The work done in a biology lab tucked away in the verdant settings of Santiniketan may be central to humankind’s fight against diabetes. A team of researchers from Visva-Bharati’s Cellular and Molecular Endocrinology Laboratory (CMEL) has unravelled a key element in the cascade of metabolic events that eventually lead to diabetes.
The work, published online in the journal Nature Medicine yesterday, is significant because the molecular mechanism that the Visva-Bharati scientists unveiled is a step that happens very early on in one’s progress into diabetes. If this basic understanding can be translated into clinical practice, it will brighten the chances of preventing this disease that plagues a significant portion of the Indian population.
The recent research throws light on the exact mechanisms involved in triggering a process called metabolic inflammation, which sets in many years before diabetes rears its ugly head and leads to insulin resistance. Inflammation is basically an immune system response to protect the body from infection.
Scientists studying diabetes have known for a while that lipids (fatty acids) freely circulating in the blood trigger inflammation. This metabolic inflammation slowly induces insulin insensitivity or insulin resistance in the body. It is a physiological condition in which the insulin hormone becomes less effective in lowering blood sugar levels. What actually happens is that the body is unable to break down and absorb all the sugars in the diet, leading to higher levels of sugar in the blood. Insulin is a hormone produced by the pancreas to aid the liver to absorb the glucose that is derived from the food we eat. Over the years, insulin resistance leads to diabetes.
“But our knowledge of how lipids trigger metabolic inflammation is quite patchy. It was thought that lipids are directly responsible for this inflammation,” says Samir Bhattacharya, an INSA (Indian National Science Academy) professor at CMEL at the School of Life Science in Visva-Bharati, and the main author of the paper.
The latest work by the Visva-Bharati team has, however, shown that lipids don’t turn nasty without the presence of a protein. They found that the protein Fetuin-A is a vital cog in the whole process and its presence is critically important in the inappropriate activation of the immune system. This leads to the immune system dispatching molecules called cytokines, which are the body’s aggressive immune soldiers, into the bloodstream.
“If Fetuin-A is not present in elevated levels, cytokines such as toll-like receptor 4 or TLR4 (the molecules responsible for inflammation) are not released,” says Suman Dasgupta, who carried out the research together with Durba Pal, another of Bhattacharya’s research students. So the presence of a higher level of Fetuin-A in blood is a signal that you may be developing insulin resistance.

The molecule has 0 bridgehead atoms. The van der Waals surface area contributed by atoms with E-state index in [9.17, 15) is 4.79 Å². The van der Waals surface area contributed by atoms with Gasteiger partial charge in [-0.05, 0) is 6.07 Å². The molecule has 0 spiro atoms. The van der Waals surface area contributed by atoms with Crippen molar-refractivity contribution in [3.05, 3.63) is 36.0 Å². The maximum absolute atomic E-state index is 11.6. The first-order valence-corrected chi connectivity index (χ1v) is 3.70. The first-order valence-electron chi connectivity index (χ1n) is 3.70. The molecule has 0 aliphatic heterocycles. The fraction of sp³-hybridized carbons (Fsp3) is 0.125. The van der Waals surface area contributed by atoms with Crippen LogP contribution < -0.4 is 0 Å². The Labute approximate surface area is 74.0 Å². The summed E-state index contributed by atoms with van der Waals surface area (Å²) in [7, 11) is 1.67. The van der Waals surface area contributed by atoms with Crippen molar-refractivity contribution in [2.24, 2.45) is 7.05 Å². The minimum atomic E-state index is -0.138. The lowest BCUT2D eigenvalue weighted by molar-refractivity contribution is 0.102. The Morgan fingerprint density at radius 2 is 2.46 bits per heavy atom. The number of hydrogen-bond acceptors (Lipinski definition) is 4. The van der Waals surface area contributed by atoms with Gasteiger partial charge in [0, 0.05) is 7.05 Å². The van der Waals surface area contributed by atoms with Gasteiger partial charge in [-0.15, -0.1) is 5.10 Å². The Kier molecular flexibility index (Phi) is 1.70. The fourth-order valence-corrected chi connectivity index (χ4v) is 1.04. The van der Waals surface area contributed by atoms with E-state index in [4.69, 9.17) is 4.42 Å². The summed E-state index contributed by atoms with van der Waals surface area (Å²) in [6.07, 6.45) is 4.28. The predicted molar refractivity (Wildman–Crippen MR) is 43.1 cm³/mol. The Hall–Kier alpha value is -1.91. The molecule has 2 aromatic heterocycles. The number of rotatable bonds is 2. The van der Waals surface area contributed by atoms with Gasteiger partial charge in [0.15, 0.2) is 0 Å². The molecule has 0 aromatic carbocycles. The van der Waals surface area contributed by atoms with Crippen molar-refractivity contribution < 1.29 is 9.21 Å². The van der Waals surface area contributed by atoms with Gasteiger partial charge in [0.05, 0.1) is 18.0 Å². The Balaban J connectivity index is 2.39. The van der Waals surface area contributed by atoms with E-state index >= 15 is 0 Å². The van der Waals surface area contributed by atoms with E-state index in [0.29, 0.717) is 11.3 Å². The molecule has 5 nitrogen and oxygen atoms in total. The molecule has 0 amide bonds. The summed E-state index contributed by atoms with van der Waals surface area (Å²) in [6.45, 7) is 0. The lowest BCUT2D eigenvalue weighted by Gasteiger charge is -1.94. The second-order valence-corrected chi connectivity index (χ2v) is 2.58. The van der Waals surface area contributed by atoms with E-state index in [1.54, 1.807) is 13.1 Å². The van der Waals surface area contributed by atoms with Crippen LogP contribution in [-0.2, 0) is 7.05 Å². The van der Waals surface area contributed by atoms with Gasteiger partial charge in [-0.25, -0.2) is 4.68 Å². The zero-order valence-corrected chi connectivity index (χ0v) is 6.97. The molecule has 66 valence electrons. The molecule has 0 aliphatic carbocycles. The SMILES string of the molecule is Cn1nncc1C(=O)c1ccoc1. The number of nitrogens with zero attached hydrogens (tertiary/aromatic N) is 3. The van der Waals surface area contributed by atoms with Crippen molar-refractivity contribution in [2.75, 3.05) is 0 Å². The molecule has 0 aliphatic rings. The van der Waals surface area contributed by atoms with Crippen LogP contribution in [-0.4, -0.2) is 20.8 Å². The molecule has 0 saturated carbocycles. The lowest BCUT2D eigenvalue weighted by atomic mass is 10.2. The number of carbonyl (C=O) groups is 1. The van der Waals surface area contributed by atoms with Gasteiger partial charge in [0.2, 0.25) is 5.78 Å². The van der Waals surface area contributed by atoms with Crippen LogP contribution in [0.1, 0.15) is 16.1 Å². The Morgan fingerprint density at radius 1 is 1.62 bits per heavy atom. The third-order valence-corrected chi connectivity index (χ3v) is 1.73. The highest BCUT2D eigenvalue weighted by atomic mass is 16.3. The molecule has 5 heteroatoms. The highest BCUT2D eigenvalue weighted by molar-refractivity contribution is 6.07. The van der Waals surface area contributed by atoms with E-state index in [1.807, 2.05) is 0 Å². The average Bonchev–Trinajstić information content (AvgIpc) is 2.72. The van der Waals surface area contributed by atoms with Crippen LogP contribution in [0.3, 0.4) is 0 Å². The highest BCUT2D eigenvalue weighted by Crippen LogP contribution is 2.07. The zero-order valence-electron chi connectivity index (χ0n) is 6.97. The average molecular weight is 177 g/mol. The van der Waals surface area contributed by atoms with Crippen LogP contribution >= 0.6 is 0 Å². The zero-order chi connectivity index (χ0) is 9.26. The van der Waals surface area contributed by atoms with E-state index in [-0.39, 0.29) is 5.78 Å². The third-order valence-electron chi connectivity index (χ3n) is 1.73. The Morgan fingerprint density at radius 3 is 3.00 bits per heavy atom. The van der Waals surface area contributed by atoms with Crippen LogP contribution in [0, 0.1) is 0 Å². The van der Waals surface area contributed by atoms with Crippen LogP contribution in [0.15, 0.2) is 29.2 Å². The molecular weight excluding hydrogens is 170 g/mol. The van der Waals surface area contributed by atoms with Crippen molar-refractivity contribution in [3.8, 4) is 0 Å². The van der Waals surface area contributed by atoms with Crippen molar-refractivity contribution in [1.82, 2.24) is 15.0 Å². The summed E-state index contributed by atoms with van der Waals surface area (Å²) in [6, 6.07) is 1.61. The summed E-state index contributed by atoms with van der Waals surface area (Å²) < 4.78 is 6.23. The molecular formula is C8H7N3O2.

“The body tries to compensate for insulin resistance by producing more and more insulin. This puts a lot of pressure on the beta cells (in the pancreas) that produce the hormone. By the time diabetes actually manifests, nearly half the beta cells are gone,” says Satinath Mukhopadhyay, a co-author and a practising endocrinologist at the SSKM Hospital in Calcutta.
“In our studies with mice, we have shown that when the gene responsible for Fetuin-A is knocked off, the animals did not develop insulin resistance despite being fed a high fat diet continuously,” says Dasgupta, who currently works at the North-East Institute of Science and Technology, a Council of Scientific and Industrial Research laboratory based in Jorhat, Assam.
“This is certainly an interesting study. But it is still at a basic level,” says Nihal Thomas, a doctor at the Christian Medical College in Vellore. “As a treatment, it may be a good 15 to 20 years away,” he points out.
Mukhopadhyay says that it is critically important to understand how insulin resistance works as it will make an early intervention in diabetes care and management possible. Therein lies the significance of this study.
Explaining the mechanism, scientists say the main function of adipose tissues — the tissues beneath the skin or around internal organs — is to absorb fatty acids available from the diet and store them as fat. But in an insulin resistant person, these adipose tissues are damaged and hence can’t absorb fatty acids. These fatty acids travel to the liver through the bloodstream and are deposited there. This leads to a fatty liver, which cannot utilise the available glucose to the fullest possible extent. That means an increased glucose output from the liver into the bloodstream, leading to high blood sugar or diabetes. By the time diabetes is diagnosed, more than half of the beta cells in the pancreas have already been destroyed by overwork. So the only option left is to introduce insulin into the body.
“Currently, we are able to diagnose diabetes at a very late stage,” says Mukhopadhyay, who hopes that the understanding derived from the current work will pave the way for an early intervention.
And if that happens, it will certainly be a defining moment in humankind’s fight against the lifestyle disease.